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Bonamargy Friary Graveyard

Memorials associated with the World Wars


There is another monument, a Celtic cross, also erected by the people of Ballycastle after World War I in memory of those ‘who gave their lives in defence of the Empire’. It stands close to the graves of sailors of the Royal and Merchant Navies from both world wars. Six of those sailors (James Griffin and five unnamed) served on SS Viknor, originally a large ocean yacht of the Blue Line launched in 1888, which was requisitioned by the Royal Navy and fitted out for service as an armed merchant cruiser in 1914. It was part of the squadron blockading the north-west approaches when it struck a mine off Tory Island in January 1915 and all 295 sailors on board, including 25 from Newfoundland, were lost.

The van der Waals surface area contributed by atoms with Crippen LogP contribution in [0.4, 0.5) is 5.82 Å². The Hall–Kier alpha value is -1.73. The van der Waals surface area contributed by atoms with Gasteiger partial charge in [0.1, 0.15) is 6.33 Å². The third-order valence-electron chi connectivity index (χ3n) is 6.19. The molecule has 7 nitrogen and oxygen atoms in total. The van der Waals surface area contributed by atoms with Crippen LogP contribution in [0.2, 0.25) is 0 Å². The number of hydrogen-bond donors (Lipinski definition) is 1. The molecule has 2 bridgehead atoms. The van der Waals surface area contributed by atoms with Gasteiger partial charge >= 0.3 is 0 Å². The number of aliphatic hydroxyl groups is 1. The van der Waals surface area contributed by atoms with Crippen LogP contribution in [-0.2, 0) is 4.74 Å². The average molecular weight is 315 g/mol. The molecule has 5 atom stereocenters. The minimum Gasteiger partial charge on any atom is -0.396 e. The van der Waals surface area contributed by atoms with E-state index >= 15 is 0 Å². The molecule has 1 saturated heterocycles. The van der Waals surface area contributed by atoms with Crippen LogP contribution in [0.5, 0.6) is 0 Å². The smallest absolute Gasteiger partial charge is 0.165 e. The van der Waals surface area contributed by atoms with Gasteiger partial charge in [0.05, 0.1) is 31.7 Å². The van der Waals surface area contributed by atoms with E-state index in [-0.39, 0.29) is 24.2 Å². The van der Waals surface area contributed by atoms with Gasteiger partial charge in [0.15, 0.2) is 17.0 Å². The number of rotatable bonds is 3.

Four sailors (Harvey, McKay, Walter and one unnamed) served on HMS Racoon, a destroyer, built in 1910. After service in the Mediterranean the ship returned to serve with the destroyer flotilla stationed off the north coast of Ireland. It struck rocks off North Donegal in a snowstorm in January 1918 and all 91 sailors on board were drowned. Bodies from both ships are also buried at other coastal churchyards including Ballintoy, Billy and Rathlin in north Antrim and Colonsay in Scotland.


There are other war graves in the same part of the cemetery. They include the graves of four unknown sailors, J. McDonald of the RAF drowned at sea 1942, two soldiers -E.C. Jordan from England, J.R. Townshend from Canada – and a sailor W. Fisken, 1942, whose wife, from Glasgow, was buried in the grave in 1960.

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